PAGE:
Lancashire coach Mike Watkinson says that form and confidence have returned in recent weeks, which is good news. But all the reports seem to say that while accuracy seems to have returned, the old pace and late swing have not. Indeed, from what I have heard none of the Lancashire pace attack has swung the new red ball once all season. This is an important bit of information. Andersonís first, breathtaking performances on the international stage were with the white ball. He took five wickets on his Test debut, but against Zimbabwe. I cannot recall having seen him bowl a single truly impressive spell with the red ball, probably because he is a swing bowler and the red ball, these days, rarely swings in any but the most favourable conditions.
This may be down to changes in the manufacture of the balls themselves, but speak to the head man at Dukes, who manufacture the balls used in Test cricket in England, and he will tell you that a major factor is the fact that most cricket clothing these days is made from polyester. And, as Dame Edna would no doubt tell you, you couldnít polish Warneyís bald patch with polyester.
Remember the good old days of cotton? The days of Dennis Lillee and John Snow when fast bowlers had their shirts unbuttoned to the navel and sported great streaks of bright red down the thighs of their trousers? Ah, long gone, my friends, long gone! In these days of flimsy, sweat-inducing polyester you will never see a pair of whites bearing any more than the faintest of pink tinges. And how else is a shine imparted to the ball (well, legally anyway) but by removing a very fine layer of red-dyed leather from ball to trouser leg? If it isnít on the trousers, it never came off the ball. Hence no shine, and no swing. For my money Matthew Hoggard and James Anderson could drastically improve their consistency in Test cricket just by investing in a couple of pairs of cotton strides. The simple solutions are often the most effective.
It is fortunate for Anderson that, if selected, he will be returning to the side at a time of year where swing and seam of the conventional kind are likely to be significant factors. As the year turns to autumn, damp, dewy mornings are likely to favour bowlers of the Hoggard/Anderson type. The old NatWest Trophy final, played in early September with a 10.30 start, became a bit of a joke in the end because unless the weather were freakishly warm the side winning the toss would invariably put the opposition in and bowl them out cheaply. This coming Test match, which starts on the 8th September, begins later in the year than any previous Test match in England. It also starts at 10.30. In such conditions Anderson, if he gets it right, could be devastating. The death, or at least serious incapacity, of new ball swing (see above), may diminish this advantage, but the success of Hoggard and Jones in using conventional swing at Trent Bridge must give England hope that their stranglehold over Australiaís batsmen can be continued.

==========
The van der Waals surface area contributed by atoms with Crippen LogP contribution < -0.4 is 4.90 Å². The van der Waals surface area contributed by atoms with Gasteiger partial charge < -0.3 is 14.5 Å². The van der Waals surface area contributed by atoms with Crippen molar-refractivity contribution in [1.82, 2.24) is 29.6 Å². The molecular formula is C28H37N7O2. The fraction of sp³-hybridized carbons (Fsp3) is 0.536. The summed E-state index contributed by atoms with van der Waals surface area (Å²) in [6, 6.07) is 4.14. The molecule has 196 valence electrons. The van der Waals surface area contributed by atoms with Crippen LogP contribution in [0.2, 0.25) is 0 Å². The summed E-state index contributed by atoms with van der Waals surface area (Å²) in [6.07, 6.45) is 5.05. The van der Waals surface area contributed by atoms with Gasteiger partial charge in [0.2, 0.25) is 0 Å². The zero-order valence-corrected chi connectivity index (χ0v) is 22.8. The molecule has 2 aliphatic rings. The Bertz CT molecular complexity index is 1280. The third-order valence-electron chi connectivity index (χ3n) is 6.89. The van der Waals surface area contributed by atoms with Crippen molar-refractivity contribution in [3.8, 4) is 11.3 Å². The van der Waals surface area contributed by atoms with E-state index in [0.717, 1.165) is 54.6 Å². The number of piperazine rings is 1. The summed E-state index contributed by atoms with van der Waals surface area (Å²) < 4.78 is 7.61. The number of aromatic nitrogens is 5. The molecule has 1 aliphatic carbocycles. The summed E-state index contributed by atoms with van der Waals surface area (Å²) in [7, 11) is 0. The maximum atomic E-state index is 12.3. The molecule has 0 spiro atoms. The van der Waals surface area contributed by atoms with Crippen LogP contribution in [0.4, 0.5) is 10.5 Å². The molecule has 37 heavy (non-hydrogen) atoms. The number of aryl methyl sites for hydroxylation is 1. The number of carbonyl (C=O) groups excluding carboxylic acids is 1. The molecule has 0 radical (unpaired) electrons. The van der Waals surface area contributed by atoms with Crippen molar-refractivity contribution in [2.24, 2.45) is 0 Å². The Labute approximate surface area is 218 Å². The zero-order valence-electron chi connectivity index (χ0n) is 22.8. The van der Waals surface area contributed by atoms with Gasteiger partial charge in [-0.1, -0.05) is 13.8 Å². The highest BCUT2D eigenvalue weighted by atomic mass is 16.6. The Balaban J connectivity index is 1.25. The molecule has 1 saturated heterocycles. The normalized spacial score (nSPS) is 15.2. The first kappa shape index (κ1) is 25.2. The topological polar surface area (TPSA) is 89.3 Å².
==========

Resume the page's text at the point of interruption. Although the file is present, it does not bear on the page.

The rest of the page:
Australiaís batsmen last weekend went some way towards easing the humiliation their bowlers had suffered at the hands of Essex. But 166 of those runs were made by Brad Hodge, who is likely to remain reserve batsman at the Oval, and another low score by Adam Gilchrist will have done little to improve his battered confidence. A brutal 150 by Matthew Hayden gave Australia some hope that he has returned to form at last, but centuries earlier in the tour at Worcester and Northampton led to nothing in the Test matches, and another bullying performance against such household names as Tony Palladino and James Middlebrook will mean little when he comes up against Harmison and Hoggard with the new ball.
Australiaís concerns are not confined to their batting. Not to put too fine a point on it, they were pummelled by a talented young Essex batting line-up led by 21 year-old Alistair Cook, a left-handed opener destined for great things. Stuart MacGillís hopes for a game at the Oval were severely dented as, judging from the figures, was the ball each time it left his hand. Jason Gillespieís woes continued, Brett Lee was expensive and only Michael Kasprowicz was able to stem the flow, to some degree at least.
Glenn McGrath, still nursing his elbow injury, was not risked against Essex, but he came through a net session well on Tuesday and was finally passed fit for the Test match on Wednesday afternoon. It is no coincidence that the two Tests England have won have been those from which McGrath was absent. They very nearly won again when he played at Old Trafford, but even there the great fast bowler was well below full fitness. Englandís batsmen, despite their statements hoping that everyone will be fit for the final match, can be forgiven for quietly wishing that McGrath had not recovered in time. Even so, a lingering lack of fitness caused by his ankle and elbow problems, exacerbated by a lack of cricket in recent weeks, may well leave him well below his best.